|WBC (cells/mm3)||5,824 ± 1.901||5.040 ± 1.850||0.820|
|Hemoglobin (g/dL)||14.86 ± 2.05||14.77 ± 1.74||0.855|
|Platelets (No/μL)||212,162 ± 79.956||207 815 ± 94 603||0.781|
|Glucose (mg/dL)||101.16 ± 18.94||99.96 ± 17.13||0.697|
|Creatinine (mg/dL)||0.97 ± 0.31||0.93 ± 0.11||0.552|
|AST (IU/mL)||62.07 ± 46.52||69.84 ± 53.64||0.508|
|ALT (IU/mL)||72.81 ± 62.15||83.61 ± 65.62||0.477|
|LDH (IU/mL)||276.96 ± 99.77||263.65 ± 70.12||0.543|
|HCV RNA viral load (copies/mL)||2 243 191 ± 7 664 170||2 322 791 ± 6 263 297||0.964|
|APRI||1.47 ± 1.63||1.90 ± 2.37||0.353|
|Variable||OR||95% CI||P value|
|Age > 40 years old||1.570||0.609-4.090||0.346|
|Weight > 75 kg||1.299||0.491-3.437||0.598|
|Platelets < 150 000/μL||0.776||0.264-2.280||0.644|
|Albumin < 3.5g/dL||1.471||0.144-14.863||1.0|
|ALT > 28 IU/dL||1.320||0.421-4.135||0.633|
|Viral load > 600 000 IU/mL||0.944||0.352-2.533||0.910|
|Genotype 1 vs genotype other than 1||0.286||0.086-0.834||0.034a|
|APRI > 1.2||0.615||0.229-1.655||0.334|
|Variable||EVR||95% CI||P value|
|Age > 40 years old||1.420||0.489-4.166||0.515|
|Weight > 75 kg||1.214||0.435-3.384||0.711|
|ALT > 28 IU/dL||1.645||0.469-5.773||0.437|
|Viral load > 600 000 IU/mL||0.946||0.328-2.729||0.919|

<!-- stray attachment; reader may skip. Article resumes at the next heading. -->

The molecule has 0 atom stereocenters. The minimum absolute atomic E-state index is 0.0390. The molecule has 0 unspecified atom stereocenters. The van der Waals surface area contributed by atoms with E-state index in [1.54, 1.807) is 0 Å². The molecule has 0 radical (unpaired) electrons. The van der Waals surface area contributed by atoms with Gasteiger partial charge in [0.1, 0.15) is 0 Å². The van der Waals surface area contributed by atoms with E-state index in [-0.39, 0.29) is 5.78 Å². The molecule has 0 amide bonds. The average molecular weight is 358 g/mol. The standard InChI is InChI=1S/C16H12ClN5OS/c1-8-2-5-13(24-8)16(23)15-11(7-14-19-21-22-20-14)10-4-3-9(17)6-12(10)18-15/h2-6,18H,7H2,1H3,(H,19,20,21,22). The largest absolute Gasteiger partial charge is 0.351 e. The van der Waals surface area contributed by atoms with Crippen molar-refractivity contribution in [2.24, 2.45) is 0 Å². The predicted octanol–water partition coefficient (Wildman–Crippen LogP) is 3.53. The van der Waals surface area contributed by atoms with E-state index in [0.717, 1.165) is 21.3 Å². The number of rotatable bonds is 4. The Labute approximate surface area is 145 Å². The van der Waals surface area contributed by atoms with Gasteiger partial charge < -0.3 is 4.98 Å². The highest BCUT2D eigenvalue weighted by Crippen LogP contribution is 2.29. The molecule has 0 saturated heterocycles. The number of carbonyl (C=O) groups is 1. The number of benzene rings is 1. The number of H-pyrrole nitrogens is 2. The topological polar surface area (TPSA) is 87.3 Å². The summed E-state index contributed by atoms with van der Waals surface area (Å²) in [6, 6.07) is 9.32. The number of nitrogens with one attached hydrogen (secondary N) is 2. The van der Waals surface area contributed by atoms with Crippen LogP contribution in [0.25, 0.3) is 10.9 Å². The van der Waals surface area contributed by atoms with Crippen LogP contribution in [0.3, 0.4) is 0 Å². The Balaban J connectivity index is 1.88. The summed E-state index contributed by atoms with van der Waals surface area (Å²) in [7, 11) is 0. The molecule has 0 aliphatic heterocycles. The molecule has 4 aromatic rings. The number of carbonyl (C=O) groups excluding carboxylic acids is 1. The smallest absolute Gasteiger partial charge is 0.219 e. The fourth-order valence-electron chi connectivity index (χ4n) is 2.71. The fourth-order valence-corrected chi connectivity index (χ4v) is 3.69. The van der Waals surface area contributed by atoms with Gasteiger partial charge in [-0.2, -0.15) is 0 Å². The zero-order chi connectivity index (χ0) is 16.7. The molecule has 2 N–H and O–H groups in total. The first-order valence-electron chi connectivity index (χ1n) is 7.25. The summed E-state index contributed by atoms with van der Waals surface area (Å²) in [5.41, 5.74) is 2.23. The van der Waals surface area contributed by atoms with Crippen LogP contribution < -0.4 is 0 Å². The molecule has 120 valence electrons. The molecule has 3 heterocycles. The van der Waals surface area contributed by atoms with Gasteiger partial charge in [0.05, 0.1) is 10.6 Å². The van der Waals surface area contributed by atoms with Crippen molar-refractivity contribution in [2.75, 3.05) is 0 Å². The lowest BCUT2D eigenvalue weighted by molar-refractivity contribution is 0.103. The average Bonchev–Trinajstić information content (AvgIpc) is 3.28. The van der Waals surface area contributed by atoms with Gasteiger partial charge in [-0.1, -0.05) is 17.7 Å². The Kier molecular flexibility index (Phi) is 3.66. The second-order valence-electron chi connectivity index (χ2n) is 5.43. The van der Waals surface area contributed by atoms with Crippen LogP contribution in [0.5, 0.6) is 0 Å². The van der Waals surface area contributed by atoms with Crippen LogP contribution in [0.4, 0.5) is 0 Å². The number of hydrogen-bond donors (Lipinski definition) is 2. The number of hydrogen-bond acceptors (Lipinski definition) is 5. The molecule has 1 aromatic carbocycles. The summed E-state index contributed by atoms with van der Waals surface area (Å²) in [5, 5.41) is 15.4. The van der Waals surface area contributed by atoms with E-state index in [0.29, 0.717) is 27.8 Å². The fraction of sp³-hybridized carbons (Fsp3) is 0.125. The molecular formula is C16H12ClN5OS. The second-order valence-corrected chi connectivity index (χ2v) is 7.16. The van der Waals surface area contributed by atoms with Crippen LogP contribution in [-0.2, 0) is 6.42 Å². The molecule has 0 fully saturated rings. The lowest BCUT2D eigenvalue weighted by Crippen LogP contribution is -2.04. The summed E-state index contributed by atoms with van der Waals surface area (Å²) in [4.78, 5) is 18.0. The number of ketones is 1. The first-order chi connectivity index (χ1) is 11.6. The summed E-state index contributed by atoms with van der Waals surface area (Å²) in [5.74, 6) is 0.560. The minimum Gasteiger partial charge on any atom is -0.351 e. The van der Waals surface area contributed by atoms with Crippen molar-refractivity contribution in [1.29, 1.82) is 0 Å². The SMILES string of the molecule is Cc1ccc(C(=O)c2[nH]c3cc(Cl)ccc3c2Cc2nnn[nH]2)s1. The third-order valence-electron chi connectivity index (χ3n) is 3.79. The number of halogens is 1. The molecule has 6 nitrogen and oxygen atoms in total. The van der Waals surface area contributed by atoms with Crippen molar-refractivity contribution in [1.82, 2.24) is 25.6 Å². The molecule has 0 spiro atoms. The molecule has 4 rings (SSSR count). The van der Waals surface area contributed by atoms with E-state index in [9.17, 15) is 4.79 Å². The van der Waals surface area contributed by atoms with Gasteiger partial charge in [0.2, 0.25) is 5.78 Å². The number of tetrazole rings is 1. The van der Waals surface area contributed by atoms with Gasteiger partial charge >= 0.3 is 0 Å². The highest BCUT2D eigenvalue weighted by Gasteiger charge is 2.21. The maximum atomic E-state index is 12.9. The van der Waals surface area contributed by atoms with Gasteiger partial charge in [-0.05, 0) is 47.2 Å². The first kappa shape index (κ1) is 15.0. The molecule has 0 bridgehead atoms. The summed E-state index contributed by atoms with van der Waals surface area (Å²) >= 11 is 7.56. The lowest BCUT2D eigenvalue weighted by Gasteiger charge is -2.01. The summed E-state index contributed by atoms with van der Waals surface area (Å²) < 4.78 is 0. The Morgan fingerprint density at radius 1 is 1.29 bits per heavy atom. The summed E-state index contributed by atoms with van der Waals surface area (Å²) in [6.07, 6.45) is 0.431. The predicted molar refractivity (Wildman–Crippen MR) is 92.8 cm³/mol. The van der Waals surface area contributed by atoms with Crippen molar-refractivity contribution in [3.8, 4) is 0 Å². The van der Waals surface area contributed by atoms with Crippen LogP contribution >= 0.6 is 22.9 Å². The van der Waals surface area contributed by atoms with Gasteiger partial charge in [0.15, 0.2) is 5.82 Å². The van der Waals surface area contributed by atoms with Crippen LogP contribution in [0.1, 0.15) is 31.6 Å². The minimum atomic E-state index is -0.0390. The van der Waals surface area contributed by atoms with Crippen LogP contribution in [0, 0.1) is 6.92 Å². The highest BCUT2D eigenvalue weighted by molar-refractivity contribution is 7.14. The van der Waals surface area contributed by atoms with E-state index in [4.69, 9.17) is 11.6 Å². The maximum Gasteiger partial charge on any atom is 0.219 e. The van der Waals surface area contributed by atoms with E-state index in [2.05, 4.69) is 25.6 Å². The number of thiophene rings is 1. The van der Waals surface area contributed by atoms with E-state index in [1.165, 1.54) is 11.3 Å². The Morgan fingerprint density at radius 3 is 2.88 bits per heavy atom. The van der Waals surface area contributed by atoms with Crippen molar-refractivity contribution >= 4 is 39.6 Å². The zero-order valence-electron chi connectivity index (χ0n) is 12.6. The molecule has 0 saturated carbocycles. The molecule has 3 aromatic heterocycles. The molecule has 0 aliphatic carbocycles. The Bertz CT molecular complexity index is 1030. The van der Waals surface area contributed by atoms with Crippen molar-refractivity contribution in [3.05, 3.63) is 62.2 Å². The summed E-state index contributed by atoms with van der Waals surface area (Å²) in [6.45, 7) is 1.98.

|Genotype 1 vs genotype other than 1||0.304||0.087-0.946||0.041|
|APRI > 1.2||0.469||0.151-1.457||0.190|
According with the World Health Organization, 123 million individuals are infected with hepatitis C virus (HCV) worldwide, representing a prevalence of 2%. HCV can result in progressive hepatic injury and fibrosis, culminating in cirrhosis and end-stage liver disease. Chronic hepatitis C is a major indication for liver transplantation and increases the incidence of hepatocellular carcinoma. PEG-interferon and ribavirin therapy during 24 to 48 wk leads to a sustained viral response (SVR, a sustained loss of serum HCV RNA).
There are factors identified as predictors of SVR among patients who received PEG-interferon and rivabirin, including HCV genotype other than 1, viral load less than 600 000 IU/mL, age of 40 years or less, and body weight of 75 kg or less. Sixty five percent of patients with early viral response (EVR) subsequently have an SVR[4,5]; In addition, the absence of bridging fibrosis/cirrhosis has been significantly associated with SVR[6,7]. Infection with genotype 2 or 3, low viral load, and absence of advanced hepatic fibrosis have consistently been identified as independent predictors of SVR.